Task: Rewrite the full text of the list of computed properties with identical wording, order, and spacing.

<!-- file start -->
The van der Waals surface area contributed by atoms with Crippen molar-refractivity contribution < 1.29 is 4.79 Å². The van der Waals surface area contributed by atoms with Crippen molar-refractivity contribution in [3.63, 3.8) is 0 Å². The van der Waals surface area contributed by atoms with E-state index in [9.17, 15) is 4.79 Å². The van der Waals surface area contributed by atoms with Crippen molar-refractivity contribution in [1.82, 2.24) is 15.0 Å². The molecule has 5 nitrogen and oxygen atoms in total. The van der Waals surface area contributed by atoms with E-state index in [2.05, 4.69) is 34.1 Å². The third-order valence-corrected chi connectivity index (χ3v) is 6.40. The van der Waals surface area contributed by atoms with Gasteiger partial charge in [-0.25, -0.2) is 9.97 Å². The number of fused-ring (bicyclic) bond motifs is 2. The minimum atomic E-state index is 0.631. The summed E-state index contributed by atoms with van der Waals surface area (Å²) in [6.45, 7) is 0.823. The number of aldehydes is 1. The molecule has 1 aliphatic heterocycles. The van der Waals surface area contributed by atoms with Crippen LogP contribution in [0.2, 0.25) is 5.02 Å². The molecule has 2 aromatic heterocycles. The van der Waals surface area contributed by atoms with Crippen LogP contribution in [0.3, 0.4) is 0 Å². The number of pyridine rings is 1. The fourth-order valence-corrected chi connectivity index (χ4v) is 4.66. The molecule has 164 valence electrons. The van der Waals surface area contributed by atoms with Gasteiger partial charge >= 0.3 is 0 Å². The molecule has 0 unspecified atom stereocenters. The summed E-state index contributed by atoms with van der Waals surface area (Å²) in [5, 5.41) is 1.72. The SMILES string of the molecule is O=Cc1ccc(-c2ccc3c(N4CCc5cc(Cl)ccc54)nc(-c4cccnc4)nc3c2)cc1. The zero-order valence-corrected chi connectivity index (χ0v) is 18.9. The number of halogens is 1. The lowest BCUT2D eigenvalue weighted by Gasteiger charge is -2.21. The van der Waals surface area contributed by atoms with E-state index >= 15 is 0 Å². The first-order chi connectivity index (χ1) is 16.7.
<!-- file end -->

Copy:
The van der Waals surface area contributed by atoms with Crippen molar-refractivity contribution < 1.29 is 4.79 Å². The van der Waals surface area contributed by atoms with Crippen molar-refractivity contribution in [3.63, 3.8) is 0 Å². The van der Waals surface area contributed by atoms with E-state index in [9.17, 15) is 4.79 Å². The van der Waals surface area contributed by atoms with Crippen molar-refractivity contribution in [1.82, 2.24) is 15.0 Å². The molecule has 5 nitrogen and oxygen atoms in total. The van der Waals surface area contributed by atoms with E-state index in [2.05, 4.69) is 34.1 Å². The third-order valence-corrected chi connectivity index (χ3v) is 6.40. The van der Waals surface area contributed by atoms with Gasteiger partial charge in [-0.25, -0.2) is 9.97 Å². The number of fused-ring (bicyclic) bond motifs is 2. The minimum atomic E-state index is 0.631. The summed E-state index contributed by atoms with van der Waals surface area (Å²) in [6.45, 7) is 0.823. The number of aldehydes is 1. The molecule has 1 aliphatic heterocycles. The van der Waals surface area contributed by atoms with Crippen LogP contribution in [0.2, 0.25) is 5.02 Å². The molecule has 2 aromatic heterocycles. The van der Waals surface area contributed by atoms with Crippen LogP contribution in [0.3, 0.4) is 0 Å². The number of pyridine rings is 1. The fourth-order valence-corrected chi connectivity index (χ4v) is 4.66. The molecule has 164 valence electrons. The van der Waals surface area contributed by atoms with Gasteiger partial charge >= 0.3 is 0 Å². The molecule has 0 unspecified atom stereocenters. The summed E-state index contributed by atoms with van der Waals surface area (Å²) in [5, 5.41) is 1.72. The SMILES string of the molecule is O=Cc1ccc(-c2ccc3c(N4CCc5cc(Cl)ccc54)nc(-c4cccnc4)nc3c2)cc1. The zero-order valence-corrected chi connectivity index (χ0v) is 18.9. The number of halogens is 1. The lowest BCUT2D eigenvalue weighted by Gasteiger charge is -2.21. The van der Waals surface area contributed by atoms with E-state index >= 15 is 0 Å². The first-order chi connectivity index (χ1) is 16.7.